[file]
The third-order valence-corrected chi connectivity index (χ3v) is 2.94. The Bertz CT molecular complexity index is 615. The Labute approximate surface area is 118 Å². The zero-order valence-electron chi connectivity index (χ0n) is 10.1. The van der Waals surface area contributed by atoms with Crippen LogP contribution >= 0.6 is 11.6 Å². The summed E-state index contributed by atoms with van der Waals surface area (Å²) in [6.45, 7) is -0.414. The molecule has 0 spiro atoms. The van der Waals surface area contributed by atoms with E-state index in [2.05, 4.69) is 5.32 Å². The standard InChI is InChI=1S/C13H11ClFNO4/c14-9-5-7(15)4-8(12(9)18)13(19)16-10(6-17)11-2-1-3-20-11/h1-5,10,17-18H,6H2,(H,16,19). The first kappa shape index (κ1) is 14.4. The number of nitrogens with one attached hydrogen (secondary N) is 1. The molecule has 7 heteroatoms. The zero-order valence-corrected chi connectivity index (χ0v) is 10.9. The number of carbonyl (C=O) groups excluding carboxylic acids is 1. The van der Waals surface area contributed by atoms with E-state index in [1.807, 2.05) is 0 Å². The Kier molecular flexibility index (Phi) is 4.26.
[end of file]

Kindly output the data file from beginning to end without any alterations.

The third-order valence-corrected chi connectivity index (χ3v) is 2.94. The Bertz CT molecular complexity index is 615. The Labute approximate surface area is 118 Å². The zero-order valence-electron chi connectivity index (χ0n) is 10.1. The van der Waals surface area contributed by atoms with Crippen LogP contribution >= 0.6 is 11.6 Å². The summed E-state index contributed by atoms with van der Waals surface area (Å²) in [6.45, 7) is -0.414. The molecule has 0 spiro atoms. The van der Waals surface area contributed by atoms with E-state index in [2.05, 4.69) is 5.32 Å². The standard InChI is InChI=1S/C13H11ClFNO4/c14-9-5-7(15)4-8(12(9)18)13(19)16-10(6-17)11-2-1-3-20-11/h1-5,10,17-18H,6H2,(H,16,19). The first kappa shape index (κ1) is 14.4. The number of nitrogens with one attached hydrogen (secondary N) is 1. The molecule has 7 heteroatoms. The zero-order valence-corrected chi connectivity index (χ0v) is 10.9. The number of carbonyl (C=O) groups excluding carboxylic acids is 1. The van der Waals surface area contributed by atoms with E-state index in [1.807, 2.05) is 0 Å². The Kier molecular flexibility index (Phi) is 4.26.